NEW YORK —As any New Yorker will tell you, Duane Reade is as much a part of the city’s fabric as the sea of yellow taxicabs whizzing about town. What New Yorkers also will tell you is that it isn’t the Duane Reade they knew just a few years ago; it’s better. Much better.
The turnaround efforts, led by chairman and CEO John Lederer and his team, have not only made New Yorkers smile, but they also have transformed the 257-store chain into an attractive buy for giant rival Walgreens and worthy of a hefty $1.08 billion price tag.
Upon entering a Duane Reade today, it’s easy to see the new changes—wider aisles, contemporary decor and a new logo, to name a few—but there’s no doubt that its reinvention runs much deeper.
For Walgreens, the attraction isn’t just the real estate and the expansion into the complex New York metro market—Walgreens currently has 70 stores in this market—but Duane Reade’s initiatives also correspond to Walgreens’ Customer Centric Retailing initiative to reinvent the shopping experience.
“Walgreens also is acquiring Duane Reade’s expertise with the new store design and loyalty programs to complement a multiplicity of initiatives under way at Walgreens now,” Deutsche Bank analyst Bill Dreher stated.
“We researched a number of New Yorkers in order to find out what they wanted from Duane Reade, what they liked and did not like, and what they are looking for in drug stores in general,” Lederer, who took the helm in April 2008 after serving as president of Canada’s Loblaw, told Drug Store News in a recent interview. “From that, we came up with this mantra: ‘Duane Reade equals New York living made easy.’”
The customer research would then serve as the underpinnings for the store enhancements and help give rise to the eventual launch of its exclusive DR Delish brand, revamped loyalty card program and store-within-a-store prestige beauty concept dubbed “Look Boutique.”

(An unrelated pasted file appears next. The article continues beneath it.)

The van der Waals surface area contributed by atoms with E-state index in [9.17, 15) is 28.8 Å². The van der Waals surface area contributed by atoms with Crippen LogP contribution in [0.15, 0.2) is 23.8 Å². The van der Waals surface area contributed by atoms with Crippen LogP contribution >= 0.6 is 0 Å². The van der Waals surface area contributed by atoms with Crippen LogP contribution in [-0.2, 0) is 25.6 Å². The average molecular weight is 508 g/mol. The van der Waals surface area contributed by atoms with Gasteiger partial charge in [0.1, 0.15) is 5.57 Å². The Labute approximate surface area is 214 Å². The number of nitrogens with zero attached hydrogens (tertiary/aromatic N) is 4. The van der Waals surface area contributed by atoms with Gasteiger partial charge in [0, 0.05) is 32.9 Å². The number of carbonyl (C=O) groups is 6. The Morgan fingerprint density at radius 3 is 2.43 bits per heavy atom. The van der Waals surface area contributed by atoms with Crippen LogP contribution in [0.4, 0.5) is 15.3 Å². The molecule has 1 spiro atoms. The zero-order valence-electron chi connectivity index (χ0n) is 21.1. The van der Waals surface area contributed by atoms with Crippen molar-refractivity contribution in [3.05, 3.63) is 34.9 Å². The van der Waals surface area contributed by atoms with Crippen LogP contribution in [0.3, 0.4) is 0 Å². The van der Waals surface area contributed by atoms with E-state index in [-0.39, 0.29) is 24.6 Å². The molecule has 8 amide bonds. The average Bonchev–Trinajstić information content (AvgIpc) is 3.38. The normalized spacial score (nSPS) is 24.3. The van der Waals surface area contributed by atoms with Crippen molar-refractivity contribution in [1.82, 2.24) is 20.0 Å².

Meanwhile, the efforts on the back end in pharmacy, spearheaded by Frank Scorpiniti, SVP pharmacy operations, and his team, have resulted in a cost reduction for the company, better in-stocks for stores and less wait time for pharmacy customers.
While the work of Lederer and his management team has catapulted the chain into an attractive acquisition target and changed the way many New Yorkers view the retailer, Lederer remains humble.
“It has reaffirmed the notion that…business is 1% strategy and 99% execution. When you inspire and motivate your associates, and tell them where you are going and you support them to get there, then retailing becomes a lot easier. This experience has taught that business retailing is not complex. The complexity is in executing flawlessly day in and day out for your customers,” Lederer said.
“Most importantly, it is the store talent, the operational talent, who ultimately are the reflection in the mirror of the whole initiative process to our consumers each and every day,” Lederer said. “It was a real team effort.”